The problem arises when they feel that they are entitled to what you have - either taking it by direct force or demanding a government mandate that will be poorly worded, haphazardly passed despite obvious issues and have the opposite affect of what is usually intended.

I had this exact discussion with a socialist co-worker. He felt that government control over the economy (Central Planning) and federalizing the supply chain would assure that everyone gets their fair share and the "Prepper" community wouldn't even need to exist.

My counter was basically that if you look at places where there is government control of the supply chain (Military, VA, Social Programs, agencies, etc.) you see constant scarcity or surplus, overbearing bureaucracy, long wait times and competition for resources amongst groups. It will also arguably form a black market for certain items - Think along the lines of the drug trade.

It's better to be able to source your supplies personally rather than rely on more government and hope it works out. But when people can't get the things that they want (not need - want) it's easier to blame it on someone else rather than personal failues and lack of foresight.

My wife was actually ****ed at me for getting some extra TP and some cases of canned food that we might need for short term supplies. 3 weeks later after the stay at home orders were issued and seeing empty shelves and a fight at the grocery store over self rising flour she admitted I was right *insert blatant pat on the pack*.
 

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Unreasonable, is of course in the eyes of the beholder. But, double the price or more is unreasonable. I know profit is not a four letter word, but...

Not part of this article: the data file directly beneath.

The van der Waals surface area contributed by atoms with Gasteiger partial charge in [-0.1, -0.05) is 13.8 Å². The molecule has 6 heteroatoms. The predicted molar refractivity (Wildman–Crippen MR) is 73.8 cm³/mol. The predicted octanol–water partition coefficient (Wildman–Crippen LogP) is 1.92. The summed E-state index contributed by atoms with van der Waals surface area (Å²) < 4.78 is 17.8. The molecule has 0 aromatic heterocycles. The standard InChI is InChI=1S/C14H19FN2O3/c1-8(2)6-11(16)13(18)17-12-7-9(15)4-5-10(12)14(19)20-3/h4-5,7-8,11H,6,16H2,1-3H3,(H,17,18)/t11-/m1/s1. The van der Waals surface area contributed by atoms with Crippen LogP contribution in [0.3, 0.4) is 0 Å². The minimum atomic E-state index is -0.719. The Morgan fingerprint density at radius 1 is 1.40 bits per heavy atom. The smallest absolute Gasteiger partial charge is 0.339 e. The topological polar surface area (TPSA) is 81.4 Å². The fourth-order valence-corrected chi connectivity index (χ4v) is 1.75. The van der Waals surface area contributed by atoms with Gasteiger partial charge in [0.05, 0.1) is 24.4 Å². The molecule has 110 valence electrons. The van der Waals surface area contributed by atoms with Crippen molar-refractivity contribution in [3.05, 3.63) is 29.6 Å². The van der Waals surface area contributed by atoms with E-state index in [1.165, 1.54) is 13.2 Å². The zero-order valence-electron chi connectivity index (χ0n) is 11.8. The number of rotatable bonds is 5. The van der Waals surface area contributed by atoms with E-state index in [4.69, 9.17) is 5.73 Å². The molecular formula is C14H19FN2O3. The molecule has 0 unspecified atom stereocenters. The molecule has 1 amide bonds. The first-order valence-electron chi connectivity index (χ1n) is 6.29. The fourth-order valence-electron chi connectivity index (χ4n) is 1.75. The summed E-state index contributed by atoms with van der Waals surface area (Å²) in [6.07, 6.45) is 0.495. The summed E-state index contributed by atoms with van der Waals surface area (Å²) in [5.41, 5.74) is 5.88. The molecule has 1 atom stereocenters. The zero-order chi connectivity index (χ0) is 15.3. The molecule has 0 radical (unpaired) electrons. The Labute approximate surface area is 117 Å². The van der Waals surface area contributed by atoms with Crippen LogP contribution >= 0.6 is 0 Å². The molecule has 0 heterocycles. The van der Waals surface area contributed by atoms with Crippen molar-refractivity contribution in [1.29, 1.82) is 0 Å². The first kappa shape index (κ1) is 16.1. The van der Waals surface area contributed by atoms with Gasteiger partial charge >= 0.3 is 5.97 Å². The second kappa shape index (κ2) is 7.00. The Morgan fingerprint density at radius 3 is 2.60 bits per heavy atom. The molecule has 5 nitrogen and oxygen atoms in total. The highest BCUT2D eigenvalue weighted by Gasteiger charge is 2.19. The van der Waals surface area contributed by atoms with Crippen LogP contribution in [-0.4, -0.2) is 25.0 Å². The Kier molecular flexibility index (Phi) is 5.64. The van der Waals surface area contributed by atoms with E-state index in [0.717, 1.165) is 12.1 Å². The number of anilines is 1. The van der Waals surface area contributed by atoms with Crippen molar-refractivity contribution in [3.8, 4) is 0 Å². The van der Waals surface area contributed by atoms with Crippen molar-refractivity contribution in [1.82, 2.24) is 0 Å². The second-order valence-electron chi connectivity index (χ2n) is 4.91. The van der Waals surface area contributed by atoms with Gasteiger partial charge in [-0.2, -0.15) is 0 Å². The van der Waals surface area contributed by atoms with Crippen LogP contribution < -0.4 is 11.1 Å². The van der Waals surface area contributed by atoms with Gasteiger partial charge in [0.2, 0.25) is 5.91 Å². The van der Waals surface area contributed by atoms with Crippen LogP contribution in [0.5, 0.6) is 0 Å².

That’s the free market system at work. When a hurricane hits an area and resources become scarce, where’s the incentive for a company, distributor, or individual to divert resources to those areas if there’s no profit? Consider they have to package, transport, and deliver those resources which can be costly. A few dozen generators sitting in a tranquil area of Ohio getting purchased and delivered to Florida during a time of crisis and shortage is going to come at a cost. I think the issue is understanding supply and demand, and competition. The more taking advantage of this opportunity is what will make those costs more reasonable, but a generator costing $1500 in Ohio during normal times may cost $2500-3000 in Florida during a shortage and need…is that unreasonable for those that have the money but didn’t take the typical precautions? If I knew and was warned about getting a generator set up and didn't take action, I would be upset at having to pay double the price of that generator, but I wouldn't be upset with the seller (more likely grateful), I would be upset at myself for not budgeting, prioritizing, and taking precautions before they were needed.